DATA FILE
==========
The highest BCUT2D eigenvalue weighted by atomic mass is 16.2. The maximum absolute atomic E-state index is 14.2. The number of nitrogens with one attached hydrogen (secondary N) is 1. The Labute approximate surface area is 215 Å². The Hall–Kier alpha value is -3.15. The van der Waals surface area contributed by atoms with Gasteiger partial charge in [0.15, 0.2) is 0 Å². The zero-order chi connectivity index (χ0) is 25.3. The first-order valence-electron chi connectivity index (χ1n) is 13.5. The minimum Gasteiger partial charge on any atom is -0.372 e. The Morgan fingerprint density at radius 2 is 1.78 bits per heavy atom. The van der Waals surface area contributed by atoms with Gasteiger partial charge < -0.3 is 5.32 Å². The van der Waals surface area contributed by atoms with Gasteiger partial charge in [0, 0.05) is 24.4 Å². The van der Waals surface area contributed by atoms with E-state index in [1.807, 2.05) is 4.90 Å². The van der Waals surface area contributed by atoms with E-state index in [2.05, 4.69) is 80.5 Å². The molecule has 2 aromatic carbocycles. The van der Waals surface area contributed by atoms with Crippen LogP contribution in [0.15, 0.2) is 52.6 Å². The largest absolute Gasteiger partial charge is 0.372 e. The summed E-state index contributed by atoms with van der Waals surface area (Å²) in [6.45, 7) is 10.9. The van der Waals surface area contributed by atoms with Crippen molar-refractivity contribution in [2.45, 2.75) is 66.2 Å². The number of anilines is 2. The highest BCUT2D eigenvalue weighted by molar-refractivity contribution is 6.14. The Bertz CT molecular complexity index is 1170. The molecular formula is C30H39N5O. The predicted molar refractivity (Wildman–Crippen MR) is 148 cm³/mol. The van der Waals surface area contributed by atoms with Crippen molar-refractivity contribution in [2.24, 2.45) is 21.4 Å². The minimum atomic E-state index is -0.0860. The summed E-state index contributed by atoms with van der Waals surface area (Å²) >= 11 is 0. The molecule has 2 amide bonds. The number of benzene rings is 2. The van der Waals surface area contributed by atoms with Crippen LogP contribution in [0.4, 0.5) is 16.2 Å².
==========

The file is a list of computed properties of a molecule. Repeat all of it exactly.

The highest BCUT2D eigenvalue weighted by atomic mass is 16.2. The maximum absolute atomic E-state index is 14.2. The number of nitrogens with one attached hydrogen (secondary N) is 1. The Labute approximate surface area is 215 Å². The Hall–Kier alpha value is -3.15. The van der Waals surface area contributed by atoms with Gasteiger partial charge in [0.15, 0.2) is 0 Å². The zero-order chi connectivity index (χ0) is 25.3. The first-order valence-electron chi connectivity index (χ1n) is 13.5. The minimum Gasteiger partial charge on any atom is -0.372 e. The Morgan fingerprint density at radius 2 is 1.78 bits per heavy atom. The van der Waals surface area contributed by atoms with Gasteiger partial charge < -0.3 is 5.32 Å². The van der Waals surface area contributed by atoms with Gasteiger partial charge in [0, 0.05) is 24.4 Å². The van der Waals surface area contributed by atoms with E-state index in [1.807, 2.05) is 4.90 Å². The van der Waals surface area contributed by atoms with E-state index in [2.05, 4.69) is 80.5 Å². The molecule has 2 aromatic carbocycles. The van der Waals surface area contributed by atoms with Crippen LogP contribution in [0.15, 0.2) is 52.6 Å². The largest absolute Gasteiger partial charge is 0.372 e. The summed E-state index contributed by atoms with van der Waals surface area (Å²) in [6.45, 7) is 10.9. The van der Waals surface area contributed by atoms with Crippen molar-refractivity contribution in [2.45, 2.75) is 66.2 Å². The number of anilines is 2. The highest BCUT2D eigenvalue weighted by molar-refractivity contribution is 6.14. The Bertz CT molecular complexity index is 1170. The molecular formula is C30H39N5O. The predicted molar refractivity (Wildman–Crippen MR) is 148 cm³/mol. The van der Waals surface area contributed by atoms with Crippen molar-refractivity contribution in [2.24, 2.45) is 21.4 Å². The minimum atomic E-state index is -0.0860. The summed E-state index contributed by atoms with van der Waals surface area (Å²) >= 11 is 0. The molecule has 2 amide bonds. The number of benzene rings is 2. The van der Waals surface area contributed by atoms with Crippen LogP contribution in [0.4, 0.5) is 16.2 Å².